7/10. I found the opening of the scene very significant because it was one of the more traditional openings in regards to Shakespeare. As we talked about earlier, this play does not seem to follow the usual patterns of action evident in Hamlet or Macbeth. However, this scene with Falstaff griping in the tavern, would have taken hold of the groundlings in the audience immediately. If I were to act out this scene as Falstaff I think it would be important to demonstrate the paradox Hal has created for Falstaff. As Falstaff is forced to repent for many of his wrongdoings, like returning the stolen “booty”, he loses weight. His weight is so significant because it serves as a permanent illustration of his loose and glutinous personality. It seems as if Hal has actually taught Falstaff in this situation thus Falstaff must lament his loss of power over his own self motivated greed. However, I believe that Falstaff actually understands to appreciate morality because rather than going out and returning to his slovenly ways and gaining pound after pound, he is sulking. Maybe Falstaff has essentially “learned the moral of the story”?

8:39 PM  
Blogger Robyn Louis said...

Following what Johnathan said, I also noticed this scene was filled with rich symbols. One in particular that I noticed was more of an ironic symbol. On line 135 Hal explains to his father how he will regain his trust.
"When I will wear a garment all of blood And stain my favors in a bloody mask, Which, washed away, shall scour my shame with it."
Prince Hal is saying that when his face is covered in Hotspur's blood, he will wash it away and it will cleanse him of his shame. I thought this was ironic because normally blood is symbolic of sin or shame. In this case it is symbolic of cleaning him of shame. The symbolism of blood was reversed in this scene.

9:14 AM  
Blogger Justin L said...

Response to Betsy H.:

I noticed this same concept while reading through this scene, however I took a little different stance on the meaning of that concept. I agree that Falstaff was acting incredibly sexist toward Mistress Quickly, however that was a reality of the time period this play is set in. I really do not see any deep ideas flowing out of his sexist remarks, however I do see importance in the idea that Falstaff is portraying here. Falstaff is showing the reader that he is not a person who trusts other’s easily. He states “you lie, hostess” (3.3.63) directly at her, ignoring any argument that she puts forth, simply because he does not trust. This also reveals a great irony in Falstaff in that he is able to quickly denounce the mistress, and many others, yet immediately trust Hal, as evidenced in that he “fear[s] thee as [he] fear[s] the roaring of the lion’s whelp” (3.3.155-156). Why?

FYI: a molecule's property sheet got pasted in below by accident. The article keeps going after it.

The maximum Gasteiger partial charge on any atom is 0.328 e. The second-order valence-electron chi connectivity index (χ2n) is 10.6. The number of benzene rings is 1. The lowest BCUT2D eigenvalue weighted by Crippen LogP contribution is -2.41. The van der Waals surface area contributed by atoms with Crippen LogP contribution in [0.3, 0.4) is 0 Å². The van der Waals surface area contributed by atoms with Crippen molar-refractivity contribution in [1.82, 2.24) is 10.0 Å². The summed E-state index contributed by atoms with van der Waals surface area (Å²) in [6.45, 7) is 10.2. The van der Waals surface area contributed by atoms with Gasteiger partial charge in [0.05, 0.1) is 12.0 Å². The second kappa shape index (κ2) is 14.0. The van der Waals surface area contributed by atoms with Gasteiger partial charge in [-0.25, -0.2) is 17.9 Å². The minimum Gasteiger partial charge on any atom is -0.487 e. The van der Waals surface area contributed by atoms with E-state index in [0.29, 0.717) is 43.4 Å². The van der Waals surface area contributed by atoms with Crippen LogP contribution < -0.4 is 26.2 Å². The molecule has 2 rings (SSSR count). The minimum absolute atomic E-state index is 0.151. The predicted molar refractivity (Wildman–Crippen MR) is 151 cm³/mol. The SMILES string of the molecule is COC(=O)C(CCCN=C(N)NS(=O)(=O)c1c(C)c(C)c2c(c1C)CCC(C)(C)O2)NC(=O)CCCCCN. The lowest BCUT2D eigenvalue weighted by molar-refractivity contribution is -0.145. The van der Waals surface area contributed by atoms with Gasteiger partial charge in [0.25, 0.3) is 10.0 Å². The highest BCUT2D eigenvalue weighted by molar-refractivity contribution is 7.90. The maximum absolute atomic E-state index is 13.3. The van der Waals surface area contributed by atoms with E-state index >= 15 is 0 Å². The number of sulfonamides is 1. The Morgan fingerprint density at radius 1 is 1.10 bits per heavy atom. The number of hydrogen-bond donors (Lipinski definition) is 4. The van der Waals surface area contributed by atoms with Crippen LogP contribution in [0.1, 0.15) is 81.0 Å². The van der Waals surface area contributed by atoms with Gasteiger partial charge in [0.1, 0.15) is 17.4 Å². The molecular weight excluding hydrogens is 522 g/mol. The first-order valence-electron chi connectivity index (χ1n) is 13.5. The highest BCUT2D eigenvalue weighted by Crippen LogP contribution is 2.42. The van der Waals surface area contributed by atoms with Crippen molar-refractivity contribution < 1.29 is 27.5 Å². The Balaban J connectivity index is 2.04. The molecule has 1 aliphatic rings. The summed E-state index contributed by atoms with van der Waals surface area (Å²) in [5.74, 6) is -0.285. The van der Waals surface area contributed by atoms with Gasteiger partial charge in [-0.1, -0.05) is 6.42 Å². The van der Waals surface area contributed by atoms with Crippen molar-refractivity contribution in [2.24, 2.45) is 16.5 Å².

I do not think Hal’s meeting with his father abruptly changed his mindset nor did he grow up rapidly, but I think that these ideas had been brewing in his mind for some time. That can be seen in his plan to be immoral for a little longer, then change, creating a better image for himself. If Hal was planning this for his future and understood the importance of this action, then he most certainly should be capable of planning the moment when he was going to change. The meeting with his father just happened to be that point.
Well, I am really not sure of Hal’s purpose in commissioning Falstaff. The purpose seems to be to give him a chance to be the person that he should be, to be the person that is not secretive, deceptive, or hold any of Falstaff’s previous characteristics. But, I think that Hal is too smart to realize that Falstaff will actually change, but he is honorable to give it a try anyway.

4:02 PM  
Blogger Karen W said...

Rachel, I agree with you. Hal is not the same person in this scene. Instead of joining in the argument between Falstaff and the Hostess, he plays referee, takes sides, and solves the problem. I agree again when you say that some of his mannerisms stay the same. He still insults Falstaff but the way he handles conflict is much more involved. I think before he would have sat back and let the two fight it out amongst themselves. In this scene, he finally takes charge and responsibility. It's almost as if he wants to share the feeling of power that comes with responsibility with Falstaff by clearing Falstaff's bad name (paying the hostess) and then assigning him a position of duty in the war. I agree that a new urgency for responsibility has Hal changed.

8:48 PM  
Blogger Sam S said...

In response to rachel....
I think you made a very good analysis of the new relationship between Falstaff and Hal. Obviously, if Hal cleans up his act and Falstaff stays the same lying, cheating, fat man, they can't really get along anymore. In our class(I don't know if you did this in your class too)we read a bunch of different speeches from Henry IV part 1, Henry IV part 2, and Henry V, and one of them was a speech made by Hal to Falstaff, where Hal actually banishes Falstaff. I just think it's interesting how we can already see the disintegration of their friendship so soon, and after Hal only speaking to his father once.

9:38 PM  
Blogger Matt P said...

Response to Matt L:
The juxtapositioning of sin and repentences shows the swing in Hal and Falstaff's relationship. The relationship is swinging from lives of sin, led and influenced more by Falstaff, to Hal's repentence, which, in consequence, affects Falstaff. The relationship up until this point was characterized with Falstaff as the father-figure, and Hal as the adolescent son. Falstaff had influence over Hal, which was consequentally negative and caused Hal to sin. Now, with Hal's repentence for himself and Falstaff, Hal has become the influential one. He is cutting Falstaff off from the sin that Falstaff thrives on. This dynamic change in the relationship will have a large affect on the rest of the play and even Part II and Henry V.

11:01 PM